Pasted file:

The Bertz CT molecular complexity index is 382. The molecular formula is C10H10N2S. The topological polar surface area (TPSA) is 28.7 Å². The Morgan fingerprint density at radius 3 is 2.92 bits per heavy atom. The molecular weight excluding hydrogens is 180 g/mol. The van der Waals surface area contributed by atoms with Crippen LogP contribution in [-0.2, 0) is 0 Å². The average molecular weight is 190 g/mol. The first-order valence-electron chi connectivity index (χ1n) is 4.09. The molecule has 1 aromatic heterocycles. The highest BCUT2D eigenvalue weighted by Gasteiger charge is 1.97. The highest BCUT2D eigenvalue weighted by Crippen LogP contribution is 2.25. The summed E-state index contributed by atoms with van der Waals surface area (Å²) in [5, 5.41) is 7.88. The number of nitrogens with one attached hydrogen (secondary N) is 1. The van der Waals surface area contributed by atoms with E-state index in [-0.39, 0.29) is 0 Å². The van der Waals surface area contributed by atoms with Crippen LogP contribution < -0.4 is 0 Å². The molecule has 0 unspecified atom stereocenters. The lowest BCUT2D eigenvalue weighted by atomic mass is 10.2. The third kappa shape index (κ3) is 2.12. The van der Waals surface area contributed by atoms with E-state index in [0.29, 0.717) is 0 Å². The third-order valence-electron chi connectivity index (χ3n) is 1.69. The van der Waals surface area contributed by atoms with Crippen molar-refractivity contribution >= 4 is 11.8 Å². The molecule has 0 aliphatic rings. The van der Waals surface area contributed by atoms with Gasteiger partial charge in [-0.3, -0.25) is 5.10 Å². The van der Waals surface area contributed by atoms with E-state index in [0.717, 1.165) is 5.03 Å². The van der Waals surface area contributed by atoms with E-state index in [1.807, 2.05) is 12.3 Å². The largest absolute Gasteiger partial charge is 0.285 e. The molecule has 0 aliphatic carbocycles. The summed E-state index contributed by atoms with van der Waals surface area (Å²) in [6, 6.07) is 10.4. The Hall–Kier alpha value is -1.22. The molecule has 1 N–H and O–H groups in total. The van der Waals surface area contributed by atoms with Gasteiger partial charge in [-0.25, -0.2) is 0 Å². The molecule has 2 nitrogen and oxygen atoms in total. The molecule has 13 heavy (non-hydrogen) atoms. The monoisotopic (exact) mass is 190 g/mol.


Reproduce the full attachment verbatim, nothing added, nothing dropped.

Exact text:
The Bertz CT molecular complexity index is 382. The molecular formula is C10H10N2S. The topological polar surface area (TPSA) is 28.7 Å². The Morgan fingerprint density at radius 3 is 2.92 bits per heavy atom. The molecular weight excluding hydrogens is 180 g/mol. The van der Waals surface area contributed by atoms with Crippen LogP contribution in [-0.2, 0) is 0 Å². The average molecular weight is 190 g/mol. The first-order valence-electron chi connectivity index (χ1n) is 4.09. The molecule has 1 aromatic heterocycles. The highest BCUT2D eigenvalue weighted by Gasteiger charge is 1.97. The highest BCUT2D eigenvalue weighted by Crippen LogP contribution is 2.25. The summed E-state index contributed by atoms with van der Waals surface area (Å²) in [5, 5.41) is 7.88. The number of nitrogens with one attached hydrogen (secondary N) is 1. The van der Waals surface area contributed by atoms with E-state index in [-0.39, 0.29) is 0 Å². The van der Waals surface area contributed by atoms with Crippen LogP contribution < -0.4 is 0 Å². The molecule has 0 unspecified atom stereocenters. The lowest BCUT2D eigenvalue weighted by atomic mass is 10.2. The third kappa shape index (κ3) is 2.12. The van der Waals surface area contributed by atoms with E-state index in [0.29, 0.717) is 0 Å². The third-order valence-electron chi connectivity index (χ3n) is 1.69. The van der Waals surface area contributed by atoms with Crippen molar-refractivity contribution >= 4 is 11.8 Å². The molecule has 0 aliphatic rings. The van der Waals surface area contributed by atoms with Gasteiger partial charge in [-0.3, -0.25) is 5.10 Å². The van der Waals surface area contributed by atoms with E-state index in [0.717, 1.165) is 5.03 Å². The van der Waals surface area contributed by atoms with E-state index in [1.807, 2.05) is 12.3 Å². The largest absolute Gasteiger partial charge is 0.285 e. The molecule has 0 aliphatic carbocycles. The summed E-state index contributed by atoms with van der Waals surface area (Å²) in [6, 6.07) is 10.4. The Hall–Kier alpha value is -1.22. The molecule has 1 N–H and O–H groups in total. The van der Waals surface area contributed by atoms with Gasteiger partial charge in [-0.25, -0.2) is 0 Å². The molecule has 2 nitrogen and oxygen atoms in total. The molecule has 13 heavy (non-hydrogen) atoms. The monoisotopic (exact) mass is 190 g/mol.